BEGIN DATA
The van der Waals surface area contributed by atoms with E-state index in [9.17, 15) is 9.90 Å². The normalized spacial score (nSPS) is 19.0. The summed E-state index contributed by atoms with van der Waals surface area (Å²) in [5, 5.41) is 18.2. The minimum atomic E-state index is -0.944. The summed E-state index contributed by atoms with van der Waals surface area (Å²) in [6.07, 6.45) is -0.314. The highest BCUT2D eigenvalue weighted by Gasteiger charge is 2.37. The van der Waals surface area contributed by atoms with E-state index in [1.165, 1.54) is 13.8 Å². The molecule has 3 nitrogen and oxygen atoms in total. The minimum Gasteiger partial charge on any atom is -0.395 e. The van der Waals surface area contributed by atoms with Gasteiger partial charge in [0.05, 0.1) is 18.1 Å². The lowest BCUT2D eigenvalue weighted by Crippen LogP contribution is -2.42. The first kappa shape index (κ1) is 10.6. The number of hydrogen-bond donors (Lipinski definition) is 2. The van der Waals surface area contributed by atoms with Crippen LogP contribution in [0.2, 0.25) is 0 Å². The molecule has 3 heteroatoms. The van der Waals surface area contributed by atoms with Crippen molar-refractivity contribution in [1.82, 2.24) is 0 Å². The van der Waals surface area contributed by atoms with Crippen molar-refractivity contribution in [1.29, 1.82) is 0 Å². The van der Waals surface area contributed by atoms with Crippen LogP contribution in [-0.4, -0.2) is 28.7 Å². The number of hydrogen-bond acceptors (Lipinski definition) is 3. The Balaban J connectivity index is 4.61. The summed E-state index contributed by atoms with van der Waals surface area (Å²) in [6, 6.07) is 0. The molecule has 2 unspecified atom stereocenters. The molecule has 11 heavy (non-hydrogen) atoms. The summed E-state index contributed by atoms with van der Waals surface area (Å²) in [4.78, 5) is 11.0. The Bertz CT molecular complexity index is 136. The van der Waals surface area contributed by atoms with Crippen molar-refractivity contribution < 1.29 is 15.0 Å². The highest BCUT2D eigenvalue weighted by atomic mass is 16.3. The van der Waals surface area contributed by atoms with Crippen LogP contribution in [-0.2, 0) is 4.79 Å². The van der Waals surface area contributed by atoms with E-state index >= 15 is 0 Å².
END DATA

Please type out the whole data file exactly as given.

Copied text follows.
The van der Waals surface area contributed by atoms with E-state index in [9.17, 15) is 9.90 Å². The normalized spacial score (nSPS) is 19.0. The summed E-state index contributed by atoms with van der Waals surface area (Å²) in [5, 5.41) is 18.2. The minimum atomic E-state index is -0.944. The summed E-state index contributed by atoms with van der Waals surface area (Å²) in [6.07, 6.45) is -0.314. The highest BCUT2D eigenvalue weighted by Gasteiger charge is 2.37. The van der Waals surface area contributed by atoms with E-state index in [1.165, 1.54) is 13.8 Å². The molecule has 3 nitrogen and oxygen atoms in total. The minimum Gasteiger partial charge on any atom is -0.395 e. The van der Waals surface area contributed by atoms with Gasteiger partial charge in [0.05, 0.1) is 18.1 Å². The lowest BCUT2D eigenvalue weighted by Crippen LogP contribution is -2.42. The first kappa shape index (κ1) is 10.6. The number of hydrogen-bond donors (Lipinski definition) is 2. The van der Waals surface area contributed by atoms with Crippen LogP contribution in [0.2, 0.25) is 0 Å². The molecule has 3 heteroatoms. The van der Waals surface area contributed by atoms with Crippen molar-refractivity contribution in [1.82, 2.24) is 0 Å². The van der Waals surface area contributed by atoms with Crippen molar-refractivity contribution in [1.29, 1.82) is 0 Å². The van der Waals surface area contributed by atoms with Crippen LogP contribution in [-0.4, -0.2) is 28.7 Å². The number of hydrogen-bond acceptors (Lipinski definition) is 3. The Balaban J connectivity index is 4.61. The summed E-state index contributed by atoms with van der Waals surface area (Å²) in [6, 6.07) is 0. The molecule has 2 unspecified atom stereocenters. The molecule has 11 heavy (non-hydrogen) atoms. The summed E-state index contributed by atoms with van der Waals surface area (Å²) in [4.78, 5) is 11.0. The Bertz CT molecular complexity index is 136. The van der Waals surface area contributed by atoms with Crippen molar-refractivity contribution < 1.29 is 15.0 Å². The highest BCUT2D eigenvalue weighted by atomic mass is 16.3. The van der Waals surface area contributed by atoms with Crippen LogP contribution in [-0.2, 0) is 4.79 Å². The van der Waals surface area contributed by atoms with E-state index >= 15 is 0 Å².